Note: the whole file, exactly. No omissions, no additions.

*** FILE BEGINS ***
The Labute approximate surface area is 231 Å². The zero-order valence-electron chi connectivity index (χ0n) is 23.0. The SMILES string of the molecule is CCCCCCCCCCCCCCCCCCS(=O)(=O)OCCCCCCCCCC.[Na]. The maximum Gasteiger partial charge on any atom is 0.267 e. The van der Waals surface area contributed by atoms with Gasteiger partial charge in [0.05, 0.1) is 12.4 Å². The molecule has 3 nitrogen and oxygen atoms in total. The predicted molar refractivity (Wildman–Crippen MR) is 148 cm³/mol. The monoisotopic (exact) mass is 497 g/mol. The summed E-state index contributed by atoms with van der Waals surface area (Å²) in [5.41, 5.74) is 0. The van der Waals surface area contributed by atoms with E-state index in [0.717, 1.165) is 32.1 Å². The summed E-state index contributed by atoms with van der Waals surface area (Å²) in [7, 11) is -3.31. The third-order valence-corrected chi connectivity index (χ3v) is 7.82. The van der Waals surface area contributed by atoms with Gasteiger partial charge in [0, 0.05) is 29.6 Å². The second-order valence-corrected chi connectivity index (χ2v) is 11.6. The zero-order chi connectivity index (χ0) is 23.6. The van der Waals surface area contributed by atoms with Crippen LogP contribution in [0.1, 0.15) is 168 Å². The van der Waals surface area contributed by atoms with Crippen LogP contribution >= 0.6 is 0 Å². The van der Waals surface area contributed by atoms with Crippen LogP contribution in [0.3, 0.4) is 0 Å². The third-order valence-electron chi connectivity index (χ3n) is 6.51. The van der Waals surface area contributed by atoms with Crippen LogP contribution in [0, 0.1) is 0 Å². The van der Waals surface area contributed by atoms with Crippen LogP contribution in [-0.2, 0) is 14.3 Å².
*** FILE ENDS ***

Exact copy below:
The Labute approximate surface area is 231 Å². The zero-order valence-electron chi connectivity index (χ0n) is 23.0. The SMILES string of the molecule is CCCCCCCCCCCCCCCCCCS(=O)(=O)OCCCCCCCCCC.[Na]. The maximum Gasteiger partial charge on any atom is 0.267 e. The van der Waals surface area contributed by atoms with Gasteiger partial charge in [0.05, 0.1) is 12.4 Å². The molecule has 3 nitrogen and oxygen atoms in total. The predicted molar refractivity (Wildman–Crippen MR) is 148 cm³/mol. The monoisotopic (exact) mass is 497 g/mol. The summed E-state index contributed by atoms with van der Waals surface area (Å²) in [5.41, 5.74) is 0. The van der Waals surface area contributed by atoms with E-state index in [0.717, 1.165) is 32.1 Å². The summed E-state index contributed by atoms with van der Waals surface area (Å²) in [7, 11) is -3.31. The third-order valence-corrected chi connectivity index (χ3v) is 7.82. The van der Waals surface area contributed by atoms with Gasteiger partial charge in [0, 0.05) is 29.6 Å². The second-order valence-corrected chi connectivity index (χ2v) is 11.6. The zero-order chi connectivity index (χ0) is 23.6. The van der Waals surface area contributed by atoms with Crippen LogP contribution in [0.1, 0.15) is 168 Å². The van der Waals surface area contributed by atoms with Crippen LogP contribution >= 0.6 is 0 Å². The van der Waals surface area contributed by atoms with Crippen LogP contribution in [0.3, 0.4) is 0 Å². The third-order valence-electron chi connectivity index (χ3n) is 6.51. The van der Waals surface area contributed by atoms with Crippen LogP contribution in [0, 0.1) is 0 Å². The van der Waals surface area contributed by atoms with Crippen LogP contribution in [-0.2, 0) is 14.3 Å².